D-backs first baseman Paul Goldschmidt: "I don't know if I'll even get to talk to him. He'll have a lot more people bugging him than me. But it will be cool to be a part of it, to play against him and see him have his last All-Star Game. He's had an unbelievable career. As far as being part of the next generation of young players, all you can do is go out and play up to the best of your abilities and see what happens. You can't live up to Derek Jeter or anything like that. It's a huge comparison."

Tigers designated hitter Victor Martinez on his favorite Jeter play: "Wow, he's got so many. He's got that play against the Oakland A's that was a great play, that one in New York where he dove into the stands. He's got so many. You know what? I'm going to cross the line a little bit, but I think Major League Baseball needs to do something with players like him. They don't come around often and he should go into the Hall of Fame as soon as the season's over. I have a great amount of respect for him. He's a guy I always looked up to. He plays the game the right way."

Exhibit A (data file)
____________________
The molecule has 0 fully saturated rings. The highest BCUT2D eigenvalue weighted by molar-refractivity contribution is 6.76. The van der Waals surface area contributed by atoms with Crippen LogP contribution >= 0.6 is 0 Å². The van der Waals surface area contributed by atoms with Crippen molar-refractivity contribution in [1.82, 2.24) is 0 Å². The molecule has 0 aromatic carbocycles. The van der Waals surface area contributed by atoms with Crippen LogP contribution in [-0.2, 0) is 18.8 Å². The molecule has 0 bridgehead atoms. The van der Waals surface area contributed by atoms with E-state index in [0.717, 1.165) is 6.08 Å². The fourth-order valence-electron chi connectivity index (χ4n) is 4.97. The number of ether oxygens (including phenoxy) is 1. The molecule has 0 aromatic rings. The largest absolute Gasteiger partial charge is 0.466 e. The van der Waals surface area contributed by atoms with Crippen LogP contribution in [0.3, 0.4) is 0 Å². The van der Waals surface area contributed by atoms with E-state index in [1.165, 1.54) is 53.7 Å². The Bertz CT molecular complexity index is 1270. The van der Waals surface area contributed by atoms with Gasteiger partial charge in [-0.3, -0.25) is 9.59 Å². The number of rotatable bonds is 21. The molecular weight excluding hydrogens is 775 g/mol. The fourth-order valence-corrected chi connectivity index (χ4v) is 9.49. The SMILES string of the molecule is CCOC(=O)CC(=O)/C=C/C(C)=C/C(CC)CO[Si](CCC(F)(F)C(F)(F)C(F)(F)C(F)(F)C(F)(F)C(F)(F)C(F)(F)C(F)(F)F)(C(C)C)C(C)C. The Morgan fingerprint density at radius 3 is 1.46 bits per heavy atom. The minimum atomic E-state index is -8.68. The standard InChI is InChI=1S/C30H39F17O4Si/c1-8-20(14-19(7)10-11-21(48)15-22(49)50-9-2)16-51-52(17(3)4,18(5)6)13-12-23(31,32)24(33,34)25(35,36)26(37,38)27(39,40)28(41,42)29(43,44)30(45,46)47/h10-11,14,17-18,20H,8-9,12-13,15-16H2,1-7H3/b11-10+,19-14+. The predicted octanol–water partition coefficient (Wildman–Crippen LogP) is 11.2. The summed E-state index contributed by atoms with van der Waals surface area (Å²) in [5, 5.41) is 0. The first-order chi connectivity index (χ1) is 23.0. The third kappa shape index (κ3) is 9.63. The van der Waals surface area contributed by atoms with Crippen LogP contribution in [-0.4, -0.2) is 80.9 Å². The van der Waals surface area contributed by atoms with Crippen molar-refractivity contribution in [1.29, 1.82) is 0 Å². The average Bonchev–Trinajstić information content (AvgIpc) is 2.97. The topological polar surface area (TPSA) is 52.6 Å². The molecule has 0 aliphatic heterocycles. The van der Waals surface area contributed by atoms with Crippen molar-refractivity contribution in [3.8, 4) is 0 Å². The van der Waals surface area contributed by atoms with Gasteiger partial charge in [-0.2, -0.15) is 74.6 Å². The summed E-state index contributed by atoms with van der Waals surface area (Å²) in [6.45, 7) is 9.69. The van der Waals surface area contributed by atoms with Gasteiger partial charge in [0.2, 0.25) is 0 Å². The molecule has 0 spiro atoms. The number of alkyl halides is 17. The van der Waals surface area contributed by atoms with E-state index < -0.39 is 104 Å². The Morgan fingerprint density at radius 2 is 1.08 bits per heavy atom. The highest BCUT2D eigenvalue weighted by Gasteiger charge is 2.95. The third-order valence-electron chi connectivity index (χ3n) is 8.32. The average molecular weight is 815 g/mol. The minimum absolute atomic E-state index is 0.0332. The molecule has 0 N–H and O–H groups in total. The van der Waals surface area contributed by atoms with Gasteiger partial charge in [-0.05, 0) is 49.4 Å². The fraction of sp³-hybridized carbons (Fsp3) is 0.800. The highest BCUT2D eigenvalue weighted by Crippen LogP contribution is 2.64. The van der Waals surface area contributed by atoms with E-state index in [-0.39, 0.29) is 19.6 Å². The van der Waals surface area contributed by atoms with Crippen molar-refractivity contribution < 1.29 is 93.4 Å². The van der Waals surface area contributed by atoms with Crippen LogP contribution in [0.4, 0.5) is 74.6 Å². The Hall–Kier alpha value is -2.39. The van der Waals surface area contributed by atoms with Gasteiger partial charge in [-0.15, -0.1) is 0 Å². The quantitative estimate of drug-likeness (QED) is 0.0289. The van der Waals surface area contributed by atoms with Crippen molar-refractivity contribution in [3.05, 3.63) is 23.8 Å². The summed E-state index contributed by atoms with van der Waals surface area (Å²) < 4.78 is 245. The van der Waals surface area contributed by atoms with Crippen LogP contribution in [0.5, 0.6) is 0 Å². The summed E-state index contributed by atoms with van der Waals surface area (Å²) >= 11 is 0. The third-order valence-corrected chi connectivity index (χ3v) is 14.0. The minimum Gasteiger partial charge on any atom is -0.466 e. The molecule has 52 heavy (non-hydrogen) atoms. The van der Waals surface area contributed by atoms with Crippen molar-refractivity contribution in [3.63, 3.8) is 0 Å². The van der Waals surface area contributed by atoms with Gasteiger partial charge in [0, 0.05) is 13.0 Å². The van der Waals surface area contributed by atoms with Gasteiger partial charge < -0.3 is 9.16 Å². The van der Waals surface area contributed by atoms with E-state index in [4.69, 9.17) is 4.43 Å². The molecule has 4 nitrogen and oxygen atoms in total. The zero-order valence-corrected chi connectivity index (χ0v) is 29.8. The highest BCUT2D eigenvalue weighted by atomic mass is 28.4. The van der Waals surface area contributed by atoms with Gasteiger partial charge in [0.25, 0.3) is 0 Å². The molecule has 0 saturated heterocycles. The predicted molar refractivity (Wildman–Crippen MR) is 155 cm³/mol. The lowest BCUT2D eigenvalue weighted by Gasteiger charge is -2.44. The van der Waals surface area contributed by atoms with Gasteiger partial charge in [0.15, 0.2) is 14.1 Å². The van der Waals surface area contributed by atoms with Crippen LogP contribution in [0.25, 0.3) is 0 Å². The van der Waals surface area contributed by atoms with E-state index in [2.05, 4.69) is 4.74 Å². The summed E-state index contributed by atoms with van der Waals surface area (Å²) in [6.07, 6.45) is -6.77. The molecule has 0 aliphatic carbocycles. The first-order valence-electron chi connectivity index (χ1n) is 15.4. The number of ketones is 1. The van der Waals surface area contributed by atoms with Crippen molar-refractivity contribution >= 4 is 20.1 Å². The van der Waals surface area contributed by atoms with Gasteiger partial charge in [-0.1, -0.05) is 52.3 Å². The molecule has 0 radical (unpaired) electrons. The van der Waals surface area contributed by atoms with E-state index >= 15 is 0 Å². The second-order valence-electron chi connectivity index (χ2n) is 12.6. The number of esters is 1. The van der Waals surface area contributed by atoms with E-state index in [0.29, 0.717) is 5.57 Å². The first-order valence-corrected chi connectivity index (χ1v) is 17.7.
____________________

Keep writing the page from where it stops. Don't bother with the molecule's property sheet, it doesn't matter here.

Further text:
Tigers first baseman Miguel Cabrera: "It's going to be great. I had the chance to do it last year with Mariano. It's going to be a great experience. I look forward to today and tomorrow to talk to him, try to steal something from him so I can be a better baseball player."

Marlins right fielder Giancarlo Stanton: "It will be very special. His last one is going to be awesome. Hopefully there is something dedicated to him and acknowledging him. I was able to play against him in Panama and see that whole atmosphere and just the respect. It's unmatched. It will be cool to be on the same field again and be a part of it."